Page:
February 6, 2014

Her (2013)

Joaquin Phoenix, Scarlett Johansson, Amy Adams



It's not a totally, completely, wholly unbelievable premise. Really, it's not. Despite the fact that I spend half my time cursing at my computer, not making love to it, I interact with it enough to understand how people feel like they could have a relationship with it. And I've certainly known enough weirdos that spend so much of their life with their face buried in an electronic screen they might as well be making out with it. Hell, after watching Don Jon, where the main character prefers watching porn to real sex, I believe just about anything is possible when it comes to unconventional relationships. So I can see why people want to like this movie.

But you just can't.

Never mind that seriously, the dude falls in love with his f*cking computer (and has sex with it?? really?? was that really necessary??), but we're all supposed to accept that this is common practice in the future? I know this is labeled as a sci-fi movie, but it was not believable enough as such.

For those of you out there who may think I've missed the point of the movie, you're just looking for excuses to refute my position that this movie is lame. I get that the future is going to be full of lonely people and that we are increasingly walling ourselves off from each other and getting lost in our own technology. I understand that love is complex and that movie wants us to think differently about how we experience and express emotions and whether those could translate into an artificial being like an operating system. I've said it before and I'll say it again: a semi-interesting premise does not necessarily equal great entertainment.


And I may not be a Pulitzer Prize writer, but let me be clear - not a single letter he writes in that movie is even halfway decent. And that's supposed to be his profession? They dedicate like, a solid 20 minutes of screen time to him writing letters! All of which sound like he's in a freshman literary comp class where he's trying to impress some girl sitting next to him by writing the deepest thoughts he can summon at 9 am on a Thursday after staying out all night the night before.

In the interest of time, let's summarize the remaining points, shall we? There's no point in turning this review into an existential essay on the unknown when the movie already pretended to be deep enough of the both of us!

  • Scarlett Johansson does a decent job throughout most of the movie, but can't speak above 80 decibels because her voice starts to crack like a 14 year old boy going through puberty. If that's not a negative for the movie, I don't know what is.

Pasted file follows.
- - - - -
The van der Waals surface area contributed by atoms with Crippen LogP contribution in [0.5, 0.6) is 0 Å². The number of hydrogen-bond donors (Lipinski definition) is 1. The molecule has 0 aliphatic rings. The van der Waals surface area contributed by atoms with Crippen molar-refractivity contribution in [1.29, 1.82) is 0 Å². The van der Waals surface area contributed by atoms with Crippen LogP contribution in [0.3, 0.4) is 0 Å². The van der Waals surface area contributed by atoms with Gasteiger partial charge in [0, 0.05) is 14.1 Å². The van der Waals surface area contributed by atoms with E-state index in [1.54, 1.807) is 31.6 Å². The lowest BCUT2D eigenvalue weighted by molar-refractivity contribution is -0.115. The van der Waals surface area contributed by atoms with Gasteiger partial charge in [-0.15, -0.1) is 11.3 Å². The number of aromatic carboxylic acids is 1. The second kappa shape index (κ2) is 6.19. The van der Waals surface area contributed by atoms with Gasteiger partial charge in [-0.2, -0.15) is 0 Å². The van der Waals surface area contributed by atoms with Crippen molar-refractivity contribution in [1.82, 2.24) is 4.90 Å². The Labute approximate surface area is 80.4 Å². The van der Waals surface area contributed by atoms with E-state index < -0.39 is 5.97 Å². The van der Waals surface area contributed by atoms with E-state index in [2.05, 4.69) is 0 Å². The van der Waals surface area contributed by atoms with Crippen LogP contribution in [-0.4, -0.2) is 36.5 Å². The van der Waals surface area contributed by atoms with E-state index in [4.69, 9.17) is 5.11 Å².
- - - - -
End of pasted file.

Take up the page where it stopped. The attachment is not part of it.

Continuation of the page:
• Though Joaquin Phoenix does a great acting job, he is overshadowed by the large squirrel residing on his upper lip. I thought this movie was supposed to take place in the future, but apparently Joaquin thought it was the 70's. It's all very confusing. 
  • Not to keep harping on the mustache, but Joaquin already kinda looks like a creepster (no offense, Joaquin). I really do like him as an actor, but he's pretty weird and making him a loner dude with molester mustache was a really bad touch. It's hard to even look at him. Except that entire movie is looking at him. In close up detail. For two hours.
  • Every girl in this movie is too hot for Joaquin Phoenix. Every. Single. One. Amy Adams? Too hot. Rooney Mara? Borderline, but still too hot. Random surrogate date chick? Too hot. Olivia Wilde? Come on. Is this movie sci-fi or fantasy??
  • Though the overall plot is perhaps plausible, the overall awkwardness over having your girlfriend also control every aspect of your life is too much to overcome. 
Lastly, let's address those pesky artsy people who keep yapping about the "design" or whatever. Is the movie shot beautifully? Sure. But it reminds me of a particular Friends episode where Joey goes on a date with Kristin Davis and asks Rachel to get rid of her in the morning. When he gets back that afternoon, he discovers Phoebe and Rachel have befriended her and have their hopes set on making the two a couple. They are listing all her attributes to Joey to convince him that Davis is a catch and Phoebe says to him, "She speaks four languages!" He looks back at her in mock amazement and says, "Man, do you know what guys want!"


Pretty much sums up that argument for the rest of the viewing public.

Final word: Like our college freshman writer referenced above, this movie thinks it's much deeper than it really is.

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